However, Google left China in March 2010 after its founders decided they no longer wanted to comply with Chinese censorship restrictions. This decision led to Baidu doubling over the course of the next year. In the last six months, Google's Chinese market share has dropped precipitously.
But now there are several Chinese companies showing great interest in coming after Baidu in search. Alibaba has said it wants to do this in the future. Smaller
(QIHU - Get Report)
has shown the most ambition to get into the space and started to take some real market share in the PC space at least, around 10%.
At the same time as newer competitors are starting to salivate at the possibility of getting into the space to compete with Baidu, Baidu has been showing decelerating growth. Its most recent quarter reported in October showed the slowest growth of any quarter they've reported for the last two years.
Adding to the concerns of Baidu longs is that Baidu's valuation is still sky-high. The forward P/E is 11.5x. The price-to-sales is over 10x. The enterprise value-to-Ebitda is over 16x. If Baidu continues to show soft growth, investors might start punishing the shares.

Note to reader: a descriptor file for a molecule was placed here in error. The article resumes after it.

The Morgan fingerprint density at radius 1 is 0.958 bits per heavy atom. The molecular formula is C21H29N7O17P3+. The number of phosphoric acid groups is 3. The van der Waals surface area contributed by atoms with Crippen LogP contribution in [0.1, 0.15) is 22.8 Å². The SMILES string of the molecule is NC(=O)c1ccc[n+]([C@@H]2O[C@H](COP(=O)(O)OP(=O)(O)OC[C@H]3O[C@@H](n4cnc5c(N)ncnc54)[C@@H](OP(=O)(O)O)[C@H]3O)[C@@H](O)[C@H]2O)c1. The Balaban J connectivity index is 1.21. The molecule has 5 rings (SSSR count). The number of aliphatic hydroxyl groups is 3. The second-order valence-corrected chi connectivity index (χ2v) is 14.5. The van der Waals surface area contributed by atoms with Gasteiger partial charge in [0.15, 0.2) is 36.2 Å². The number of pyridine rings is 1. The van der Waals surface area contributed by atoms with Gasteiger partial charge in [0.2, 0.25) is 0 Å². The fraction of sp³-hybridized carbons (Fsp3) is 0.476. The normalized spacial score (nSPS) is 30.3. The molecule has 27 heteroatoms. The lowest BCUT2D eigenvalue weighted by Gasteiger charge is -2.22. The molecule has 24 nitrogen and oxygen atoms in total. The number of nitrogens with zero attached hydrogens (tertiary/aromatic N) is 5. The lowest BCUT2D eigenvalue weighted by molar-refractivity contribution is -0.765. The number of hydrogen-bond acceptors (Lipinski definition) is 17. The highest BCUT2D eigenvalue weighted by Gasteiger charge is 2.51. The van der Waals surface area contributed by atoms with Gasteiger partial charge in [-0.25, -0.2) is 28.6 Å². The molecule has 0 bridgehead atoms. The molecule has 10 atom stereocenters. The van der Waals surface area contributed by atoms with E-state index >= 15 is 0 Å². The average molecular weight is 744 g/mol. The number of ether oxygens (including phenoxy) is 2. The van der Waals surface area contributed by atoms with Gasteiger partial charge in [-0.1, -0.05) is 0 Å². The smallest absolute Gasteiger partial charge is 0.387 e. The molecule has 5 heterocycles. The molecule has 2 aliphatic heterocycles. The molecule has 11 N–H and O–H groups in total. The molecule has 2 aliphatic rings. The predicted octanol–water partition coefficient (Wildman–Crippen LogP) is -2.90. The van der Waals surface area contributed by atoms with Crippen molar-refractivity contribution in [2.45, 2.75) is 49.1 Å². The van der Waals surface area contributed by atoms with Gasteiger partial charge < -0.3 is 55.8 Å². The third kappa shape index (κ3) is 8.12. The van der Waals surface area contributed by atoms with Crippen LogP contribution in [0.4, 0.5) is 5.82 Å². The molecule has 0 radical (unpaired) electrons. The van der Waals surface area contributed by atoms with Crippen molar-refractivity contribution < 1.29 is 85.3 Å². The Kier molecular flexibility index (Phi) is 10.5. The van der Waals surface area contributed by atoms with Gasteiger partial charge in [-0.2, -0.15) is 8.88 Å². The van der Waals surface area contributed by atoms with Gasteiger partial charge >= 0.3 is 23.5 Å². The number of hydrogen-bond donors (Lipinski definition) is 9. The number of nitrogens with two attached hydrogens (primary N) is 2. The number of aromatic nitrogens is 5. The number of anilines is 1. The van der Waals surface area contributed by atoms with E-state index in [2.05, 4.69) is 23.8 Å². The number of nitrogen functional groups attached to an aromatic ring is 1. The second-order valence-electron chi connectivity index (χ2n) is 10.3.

Baidu's stock is already off one-third from its all-time high of $154/share. But it could get worse in 2013.
Baidu's market cap is now at $33 billion. Meantime, Tencent is up at $60 billion. Alibaba is prepping to IPO in 2013 and could be valued as high as $80 billion when it does go public.
China's three Internet giants are going to become two in 2013.
At the time of publication the author had a position in YHOO.
This article was written by an independent contributor, separate from TheStreet's regular news coverage.